In my small-island nation, for example, we grow increasingly alarmed over the glacial progress of the world community toward taking even minimal first steps to confront the indisputable threats posed by human-induced global warming and its consequent sea-level rise.

And so, it is clear that this body, the United Nations, already has a full and compelling agenda for the coming century. Up to this point I venture to say that in its work the United Nations has placed issues of military security at the top of its priorities. But, the world is still dangerously unsettled today, and the UN's efforts at peacemaking and peacekeeping have had mixed success at best. The time has come to recognize that other components of the United Nations agenda-sustainable economic development and poverty eradication, social development, good governance and human rights - are as central to the achievement of long term security as controlling military aggression when it arises.

All nations of the world, developed and developing, must approach these crucial problem areas with far greater commitment to timely progress than exists today if, during the Twenty-First Century, the world is to be made a more secure place for all its peoples.

If, by the end of this century we are still warring amongst ourselves, it will mean more than just that this body has failed its purpose. It will mean that we have tailed our deeper responsibility to reverse the inequitable imbalances within our global society.

I am well aware that I say nothing new here. Appeals for new commitment and political will have been made for years, and thus far, the answer has been, "not yet awhile." If it is naïve to hope that concrete actions might flow during this century from the words expressed at this summit, then the prospect of a viable future for humankind during succeeding centuries is surely in question.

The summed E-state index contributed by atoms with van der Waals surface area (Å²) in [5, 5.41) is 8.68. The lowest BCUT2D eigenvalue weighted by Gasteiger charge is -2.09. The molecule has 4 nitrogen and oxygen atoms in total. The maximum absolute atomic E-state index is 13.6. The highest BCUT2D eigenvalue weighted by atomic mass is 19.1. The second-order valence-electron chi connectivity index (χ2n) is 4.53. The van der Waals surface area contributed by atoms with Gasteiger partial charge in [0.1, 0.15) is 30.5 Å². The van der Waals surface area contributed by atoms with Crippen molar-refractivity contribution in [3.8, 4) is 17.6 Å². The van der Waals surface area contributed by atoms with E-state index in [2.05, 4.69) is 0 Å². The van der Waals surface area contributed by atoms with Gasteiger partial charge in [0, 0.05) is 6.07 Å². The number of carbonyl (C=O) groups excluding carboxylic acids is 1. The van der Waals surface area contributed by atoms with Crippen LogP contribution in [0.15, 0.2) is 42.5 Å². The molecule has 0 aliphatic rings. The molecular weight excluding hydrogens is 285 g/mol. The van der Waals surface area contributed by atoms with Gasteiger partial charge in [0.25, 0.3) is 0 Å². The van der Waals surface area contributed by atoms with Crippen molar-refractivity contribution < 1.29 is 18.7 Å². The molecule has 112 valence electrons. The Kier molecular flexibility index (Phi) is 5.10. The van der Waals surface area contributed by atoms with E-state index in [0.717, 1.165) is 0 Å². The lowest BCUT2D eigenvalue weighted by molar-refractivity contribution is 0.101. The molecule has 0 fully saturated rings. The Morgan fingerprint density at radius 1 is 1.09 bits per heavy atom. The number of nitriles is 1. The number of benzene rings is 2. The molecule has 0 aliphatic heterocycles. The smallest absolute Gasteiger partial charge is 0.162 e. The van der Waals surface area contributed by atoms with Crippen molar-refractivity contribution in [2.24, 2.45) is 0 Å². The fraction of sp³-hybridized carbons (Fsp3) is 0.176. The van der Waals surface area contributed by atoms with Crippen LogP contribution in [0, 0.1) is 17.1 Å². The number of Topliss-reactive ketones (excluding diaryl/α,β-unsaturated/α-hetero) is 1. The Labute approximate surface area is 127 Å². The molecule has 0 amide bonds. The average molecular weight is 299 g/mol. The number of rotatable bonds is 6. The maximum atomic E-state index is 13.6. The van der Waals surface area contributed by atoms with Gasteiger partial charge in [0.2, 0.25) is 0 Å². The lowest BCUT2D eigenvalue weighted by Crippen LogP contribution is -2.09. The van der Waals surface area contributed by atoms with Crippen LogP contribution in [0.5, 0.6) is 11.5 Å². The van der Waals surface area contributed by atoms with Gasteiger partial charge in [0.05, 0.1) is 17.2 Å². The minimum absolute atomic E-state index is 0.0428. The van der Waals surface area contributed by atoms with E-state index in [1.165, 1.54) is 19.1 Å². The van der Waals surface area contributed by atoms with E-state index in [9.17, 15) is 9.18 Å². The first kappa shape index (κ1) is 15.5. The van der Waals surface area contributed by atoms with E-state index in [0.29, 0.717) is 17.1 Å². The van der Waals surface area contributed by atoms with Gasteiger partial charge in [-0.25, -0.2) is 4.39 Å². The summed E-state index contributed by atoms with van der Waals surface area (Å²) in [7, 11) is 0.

I choose to take encouragement from the emergence of great processes sponsored by the United Nations during the last decade, including the agenda for environment and development, the framework convention on climate change, the biodiversity convention, and summits held on human rights and social development, to name only a few. All these, however, must acquire a sense of urgency not now present, if the United Nations is to remain truly our best hope for the future.

Mr. President, the Secretary-General surely put it well in describing our opportunity here as one for a "moral recommitment to the purposes and principles laid down in the Charter." Nothing less is required if we are to achieve the "new political momentum" of which he spoke, "for the international cooperation and solidarity that the peoples of the world increasingly demand." With respect, I would go further and say that a moral recommitment must include the determination for action with unaccustomed speed, across the entire spectrum of this body's agenda.

Only with such determination can the new century indeed become the century of globalization in the best meaning of that term-a century that would mark a great turning point, at the end of which all Nations could say, "we did our part to secure the future."

Thank you, Mr. President.